Body fat? Don’t sweat that!
Body fit? Don’t give a . . . you get the idea.
Today I want to talk about an important topic; body image (I will use the term “beauty” and body image almost interchangeably). Specifically, I want to talk about your body as it relates to massage. At least once a week I hear something like this:
“I’m sorry you have to touch my hairy legs, I forgot to shave today.”
“Oh hey Abby! I really want to get a massage from you someday, I just want to lose a couple pounds first.”
Body Image ≠ Massage Worthiness
Boys and Girls, I’m here to tell you that your body hair and your body composition have nothing. . . like, zero to do with your worthiness of receiving or enjoying a massage! In fact, I’ll go so far as to say that your job, relationship status, whether you’re a good parent, if you paid your taxes, if you smoke or drink too much, your exercise regimen (or lack thereof), your bank account, your water intake, how many chicken wings you ate last night, your age, your sexual orientation . . . NONE of it has anything to do with whether you deserve a massage! Why? Because massage is self care, and we all deserve self care . . . it’s actually super important for maintaining our emotional and physical health. If everyone deprived themselves of massage because of their body fat, body hair or any other superficial B.S. like that, let me tell you, I’d still be slinging egg sandwiches and mocha lattes! I, and many other massage therapists, have seen it all and we aren’t going to even notice or care. We’re not in the business of judging people, we’re in the business of helping them!
I mean seriously, most of my male clients have leg hair, so why on earth would I care if my female clients had full leg hair, much less a week’s worth of stubble? I have clients who are so proud of the 70 pounds they lost to get under 250, why would I care about the extra 10 someone’s been carrying since the holidays? So please, don’t not (double negative – roll with it!) get a massage because you’re self conscious about these things. Your health and well-being are far too important!
‘Tis the Season for Body Positivity
Because we’re heading into that season where everyone starts to question their body image, I am here to tell you that all of the stuff I just listed above, that has nothing to do with whether or not you deserve to wear and do whatever the heck you want this summer. Want to wear a bikini but have stretch marks? Wear that damn bikini; those are powerful reminders of the incredible thing your body did! Dude’s got a hairy back, so what? Rock that sweater vest at the beach! Are you fatter than a supermodel? Perfect! Most of us are. Let’s have a pool party!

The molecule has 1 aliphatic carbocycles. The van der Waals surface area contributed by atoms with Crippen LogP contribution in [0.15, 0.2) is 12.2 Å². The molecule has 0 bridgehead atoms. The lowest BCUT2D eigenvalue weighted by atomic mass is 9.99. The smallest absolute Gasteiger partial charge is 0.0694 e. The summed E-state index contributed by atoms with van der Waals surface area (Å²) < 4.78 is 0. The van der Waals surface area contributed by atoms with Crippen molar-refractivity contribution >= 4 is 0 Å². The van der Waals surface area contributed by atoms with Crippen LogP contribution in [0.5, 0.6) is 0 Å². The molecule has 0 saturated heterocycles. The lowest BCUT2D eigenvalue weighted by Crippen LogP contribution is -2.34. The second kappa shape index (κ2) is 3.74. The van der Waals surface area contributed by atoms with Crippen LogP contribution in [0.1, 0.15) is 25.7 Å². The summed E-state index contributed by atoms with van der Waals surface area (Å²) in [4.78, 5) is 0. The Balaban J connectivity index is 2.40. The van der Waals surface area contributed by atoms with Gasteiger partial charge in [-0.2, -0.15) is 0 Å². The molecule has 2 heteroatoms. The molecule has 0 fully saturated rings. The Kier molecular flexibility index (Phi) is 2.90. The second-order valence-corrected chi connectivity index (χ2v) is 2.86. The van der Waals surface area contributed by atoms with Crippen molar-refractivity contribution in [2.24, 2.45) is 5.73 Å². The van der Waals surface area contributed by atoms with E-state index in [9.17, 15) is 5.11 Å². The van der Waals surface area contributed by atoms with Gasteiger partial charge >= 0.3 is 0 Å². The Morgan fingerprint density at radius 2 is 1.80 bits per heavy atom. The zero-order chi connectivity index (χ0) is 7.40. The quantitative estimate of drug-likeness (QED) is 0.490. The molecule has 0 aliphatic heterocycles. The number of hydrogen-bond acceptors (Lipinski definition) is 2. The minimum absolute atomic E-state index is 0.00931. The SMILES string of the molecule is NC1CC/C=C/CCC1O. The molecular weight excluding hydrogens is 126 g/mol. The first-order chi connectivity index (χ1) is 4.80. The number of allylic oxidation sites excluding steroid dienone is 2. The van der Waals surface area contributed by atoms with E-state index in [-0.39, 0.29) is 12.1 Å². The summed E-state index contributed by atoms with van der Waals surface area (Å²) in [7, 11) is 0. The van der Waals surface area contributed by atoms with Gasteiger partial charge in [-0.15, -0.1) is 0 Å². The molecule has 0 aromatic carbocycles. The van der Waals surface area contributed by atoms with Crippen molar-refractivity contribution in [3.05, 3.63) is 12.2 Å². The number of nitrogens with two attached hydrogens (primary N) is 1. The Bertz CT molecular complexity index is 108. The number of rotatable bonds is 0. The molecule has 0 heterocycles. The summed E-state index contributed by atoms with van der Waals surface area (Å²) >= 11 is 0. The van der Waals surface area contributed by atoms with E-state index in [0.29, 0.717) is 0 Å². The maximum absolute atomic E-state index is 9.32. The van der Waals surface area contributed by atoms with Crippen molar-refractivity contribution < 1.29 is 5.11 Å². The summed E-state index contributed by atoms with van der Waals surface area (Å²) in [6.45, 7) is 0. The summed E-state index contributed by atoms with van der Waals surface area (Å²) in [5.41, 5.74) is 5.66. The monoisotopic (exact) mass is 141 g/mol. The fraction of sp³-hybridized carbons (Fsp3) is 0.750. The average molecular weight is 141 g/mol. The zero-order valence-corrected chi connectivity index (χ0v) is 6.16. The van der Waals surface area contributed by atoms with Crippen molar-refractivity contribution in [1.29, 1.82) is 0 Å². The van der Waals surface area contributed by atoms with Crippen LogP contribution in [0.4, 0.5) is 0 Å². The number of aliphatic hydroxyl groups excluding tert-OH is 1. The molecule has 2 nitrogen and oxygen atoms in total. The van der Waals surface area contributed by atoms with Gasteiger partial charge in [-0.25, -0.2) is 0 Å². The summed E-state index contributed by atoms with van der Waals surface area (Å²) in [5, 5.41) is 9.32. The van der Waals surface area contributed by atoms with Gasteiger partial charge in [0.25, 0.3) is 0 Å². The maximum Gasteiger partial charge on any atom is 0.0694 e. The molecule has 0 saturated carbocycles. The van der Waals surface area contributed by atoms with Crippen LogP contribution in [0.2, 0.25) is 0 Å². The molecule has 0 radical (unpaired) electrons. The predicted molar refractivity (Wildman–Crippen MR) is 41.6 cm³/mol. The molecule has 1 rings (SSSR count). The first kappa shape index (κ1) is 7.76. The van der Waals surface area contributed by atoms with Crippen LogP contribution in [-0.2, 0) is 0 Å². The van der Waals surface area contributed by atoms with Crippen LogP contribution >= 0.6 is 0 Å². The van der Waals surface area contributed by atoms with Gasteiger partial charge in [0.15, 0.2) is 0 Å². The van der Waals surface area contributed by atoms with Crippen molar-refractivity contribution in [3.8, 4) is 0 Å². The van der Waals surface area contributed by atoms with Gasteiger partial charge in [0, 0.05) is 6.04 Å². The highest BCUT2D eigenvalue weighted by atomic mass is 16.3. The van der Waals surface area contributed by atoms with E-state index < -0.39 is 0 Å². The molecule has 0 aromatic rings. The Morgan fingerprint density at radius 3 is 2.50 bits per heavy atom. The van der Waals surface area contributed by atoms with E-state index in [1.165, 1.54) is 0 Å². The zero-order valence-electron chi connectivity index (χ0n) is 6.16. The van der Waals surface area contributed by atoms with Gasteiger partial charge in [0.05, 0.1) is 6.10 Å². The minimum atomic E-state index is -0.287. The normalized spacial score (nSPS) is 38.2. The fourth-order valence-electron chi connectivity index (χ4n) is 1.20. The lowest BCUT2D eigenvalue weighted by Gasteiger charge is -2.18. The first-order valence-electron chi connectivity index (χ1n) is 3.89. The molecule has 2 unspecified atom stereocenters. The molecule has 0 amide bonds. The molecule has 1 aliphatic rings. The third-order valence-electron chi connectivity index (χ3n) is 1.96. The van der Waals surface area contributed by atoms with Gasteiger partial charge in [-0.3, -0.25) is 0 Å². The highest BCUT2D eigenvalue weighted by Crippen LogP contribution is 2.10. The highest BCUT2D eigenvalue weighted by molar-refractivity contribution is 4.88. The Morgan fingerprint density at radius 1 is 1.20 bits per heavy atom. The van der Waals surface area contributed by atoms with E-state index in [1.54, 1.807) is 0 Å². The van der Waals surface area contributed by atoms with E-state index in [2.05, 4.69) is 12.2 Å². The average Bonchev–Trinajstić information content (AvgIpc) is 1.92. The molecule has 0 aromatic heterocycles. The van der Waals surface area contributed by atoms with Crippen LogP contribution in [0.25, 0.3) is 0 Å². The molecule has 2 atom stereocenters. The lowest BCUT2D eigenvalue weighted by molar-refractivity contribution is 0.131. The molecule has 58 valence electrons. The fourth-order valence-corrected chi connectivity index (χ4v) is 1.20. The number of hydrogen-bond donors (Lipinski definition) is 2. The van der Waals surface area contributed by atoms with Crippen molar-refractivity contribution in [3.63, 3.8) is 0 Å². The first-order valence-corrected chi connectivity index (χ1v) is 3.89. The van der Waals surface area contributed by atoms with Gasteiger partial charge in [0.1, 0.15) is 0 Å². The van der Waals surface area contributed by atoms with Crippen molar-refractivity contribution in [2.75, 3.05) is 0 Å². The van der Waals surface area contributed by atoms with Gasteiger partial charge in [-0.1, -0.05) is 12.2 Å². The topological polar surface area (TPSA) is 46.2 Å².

I’m so tired of hearing people trash on themselves for not being perfect! We all have a friend who comments on her belly fat or stretch marks . . . I get it, she’s thinking about herself and not the other 3 of us she’s talking to, but the second she does that, we’re all thinking “Oh shoot, right. We’re supposed to be more perfect than this. I hate my (insert body part here) and I feel self-conscious about that.” The whole self-flagellation thing is really destructive to ourselves and those we speak this nonsense to and it serves no purpose.
I’m even more pissed when people trash on other people. Who gave any of us the right to comment on another person’s body? That’s their effing body! So what if it’s not perfect, it’s doing pretty much what it’s supposed to (breathing, moving blood around, taking care of stuff) leave it the eff alone! And if you say crap about your or anyone else’s body around kids, I might have to pinch you (that’s as violent as I get).
Do it for the Kids!
Listen, kids don’t know anything about beauty or body image. You know why? We’re not born judgemental. We’re hardwired to think our caregivers and loved ones are the most beautiful beings on the planet because babies still remember that beauty actually comes from within. We get programmed by society to think ABC are beautiful and XYZ are not. True story; up until I was 11 I believed that my 5’1” mama with a belly covered in stretch marks and a funky foot that turned out to one side was the most beautiful woman in the world. Then I learned about Seventeen Magazine (blegh) and Cindy Crawford edged her out. (For what it’s worth, 30 years down the road, I changed my mind again. Love you Mom, you’re beautiful!) When we pass judgment on our own or other people’s bodies in front of kids we are setting an example of judgment and body shaming, and you know what comes next? They start doing it to themselves and each other. What is sadder than a nine year old child coming home from school, having been teased about their weight? Oh wait, I know, an eight year old child saying to their mom “I hate that picture of me, I look fat!” We have to change this!